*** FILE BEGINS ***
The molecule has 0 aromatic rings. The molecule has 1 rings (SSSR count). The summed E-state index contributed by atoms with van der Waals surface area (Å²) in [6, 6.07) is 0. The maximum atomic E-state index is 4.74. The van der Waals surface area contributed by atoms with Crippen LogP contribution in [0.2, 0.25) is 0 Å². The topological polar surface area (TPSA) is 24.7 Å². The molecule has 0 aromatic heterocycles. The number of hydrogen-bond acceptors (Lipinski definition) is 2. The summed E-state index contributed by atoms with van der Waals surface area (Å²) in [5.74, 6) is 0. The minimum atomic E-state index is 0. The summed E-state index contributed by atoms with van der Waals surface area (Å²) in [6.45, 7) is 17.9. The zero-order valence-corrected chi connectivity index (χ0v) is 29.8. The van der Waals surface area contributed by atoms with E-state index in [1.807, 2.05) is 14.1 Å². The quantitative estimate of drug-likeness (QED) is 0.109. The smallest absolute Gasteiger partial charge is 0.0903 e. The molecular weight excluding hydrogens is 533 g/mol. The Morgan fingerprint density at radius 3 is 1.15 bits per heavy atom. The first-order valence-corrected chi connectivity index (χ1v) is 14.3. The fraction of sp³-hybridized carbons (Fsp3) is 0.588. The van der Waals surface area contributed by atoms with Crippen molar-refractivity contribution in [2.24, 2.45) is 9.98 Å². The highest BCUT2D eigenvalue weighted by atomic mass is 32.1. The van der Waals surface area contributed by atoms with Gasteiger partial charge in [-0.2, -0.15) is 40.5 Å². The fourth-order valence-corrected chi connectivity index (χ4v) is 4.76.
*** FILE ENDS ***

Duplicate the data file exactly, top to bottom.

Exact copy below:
The molecule has 0 aromatic rings. The molecule has 1 rings (SSSR count). The summed E-state index contributed by atoms with van der Waals surface area (Å²) in [6, 6.07) is 0. The maximum atomic E-state index is 4.74. The van der Waals surface area contributed by atoms with Crippen LogP contribution in [0.2, 0.25) is 0 Å². The topological polar surface area (TPSA) is 24.7 Å². The molecule has 0 aromatic heterocycles. The number of hydrogen-bond acceptors (Lipinski definition) is 2. The summed E-state index contributed by atoms with van der Waals surface area (Å²) in [5.74, 6) is 0. The minimum atomic E-state index is 0. The summed E-state index contributed by atoms with van der Waals surface area (Å²) in [6.45, 7) is 17.9. The zero-order valence-corrected chi connectivity index (χ0v) is 29.8. The van der Waals surface area contributed by atoms with E-state index in [1.807, 2.05) is 14.1 Å². The quantitative estimate of drug-likeness (QED) is 0.109. The smallest absolute Gasteiger partial charge is 0.0903 e. The molecular weight excluding hydrogens is 533 g/mol. The Morgan fingerprint density at radius 3 is 1.15 bits per heavy atom. The first-order valence-corrected chi connectivity index (χ1v) is 14.3. The fraction of sp³-hybridized carbons (Fsp3) is 0.588. The van der Waals surface area contributed by atoms with Crippen molar-refractivity contribution in [2.24, 2.45) is 9.98 Å². The highest BCUT2D eigenvalue weighted by atomic mass is 32.1. The van der Waals surface area contributed by atoms with Gasteiger partial charge in [-0.2, -0.15) is 40.5 Å². The fourth-order valence-corrected chi connectivity index (χ4v) is 4.76.